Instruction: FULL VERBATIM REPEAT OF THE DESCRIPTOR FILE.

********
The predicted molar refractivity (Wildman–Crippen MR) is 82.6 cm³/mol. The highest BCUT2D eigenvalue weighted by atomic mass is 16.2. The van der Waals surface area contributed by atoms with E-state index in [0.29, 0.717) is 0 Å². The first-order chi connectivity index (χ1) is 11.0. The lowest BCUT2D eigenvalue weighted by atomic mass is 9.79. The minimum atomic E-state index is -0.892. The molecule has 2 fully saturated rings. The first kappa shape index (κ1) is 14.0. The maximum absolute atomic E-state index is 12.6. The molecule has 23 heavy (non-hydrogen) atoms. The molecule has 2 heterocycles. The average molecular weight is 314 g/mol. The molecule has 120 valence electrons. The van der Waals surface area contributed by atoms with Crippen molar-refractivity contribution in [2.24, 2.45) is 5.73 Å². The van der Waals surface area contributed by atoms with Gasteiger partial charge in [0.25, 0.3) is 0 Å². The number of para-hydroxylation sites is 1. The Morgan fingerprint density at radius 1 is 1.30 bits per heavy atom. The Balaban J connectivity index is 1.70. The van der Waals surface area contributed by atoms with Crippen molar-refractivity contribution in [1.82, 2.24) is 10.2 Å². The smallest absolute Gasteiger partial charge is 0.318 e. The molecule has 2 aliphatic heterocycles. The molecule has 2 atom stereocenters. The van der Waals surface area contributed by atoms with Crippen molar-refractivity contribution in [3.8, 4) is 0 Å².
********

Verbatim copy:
The predicted molar refractivity (Wildman–Crippen MR) is 82.6 cm³/mol. The highest BCUT2D eigenvalue weighted by atomic mass is 16.2. The van der Waals surface area contributed by atoms with E-state index in [0.29, 0.717) is 0 Å². The first-order chi connectivity index (χ1) is 11.0. The lowest BCUT2D eigenvalue weighted by atomic mass is 9.79. The minimum atomic E-state index is -0.892. The molecule has 2 fully saturated rings. The first kappa shape index (κ1) is 14.0. The maximum absolute atomic E-state index is 12.6. The molecule has 23 heavy (non-hydrogen) atoms. The molecule has 2 heterocycles. The average molecular weight is 314 g/mol. The molecule has 120 valence electrons. The van der Waals surface area contributed by atoms with Crippen molar-refractivity contribution in [2.24, 2.45) is 5.73 Å². The van der Waals surface area contributed by atoms with Gasteiger partial charge in [0.25, 0.3) is 0 Å². The number of para-hydroxylation sites is 1. The Morgan fingerprint density at radius 1 is 1.30 bits per heavy atom. The Balaban J connectivity index is 1.70. The van der Waals surface area contributed by atoms with Crippen molar-refractivity contribution in [1.82, 2.24) is 10.2 Å². The smallest absolute Gasteiger partial charge is 0.318 e. The molecule has 2 aliphatic heterocycles. The molecule has 2 atom stereocenters. The van der Waals surface area contributed by atoms with Crippen molar-refractivity contribution in [3.8, 4) is 0 Å².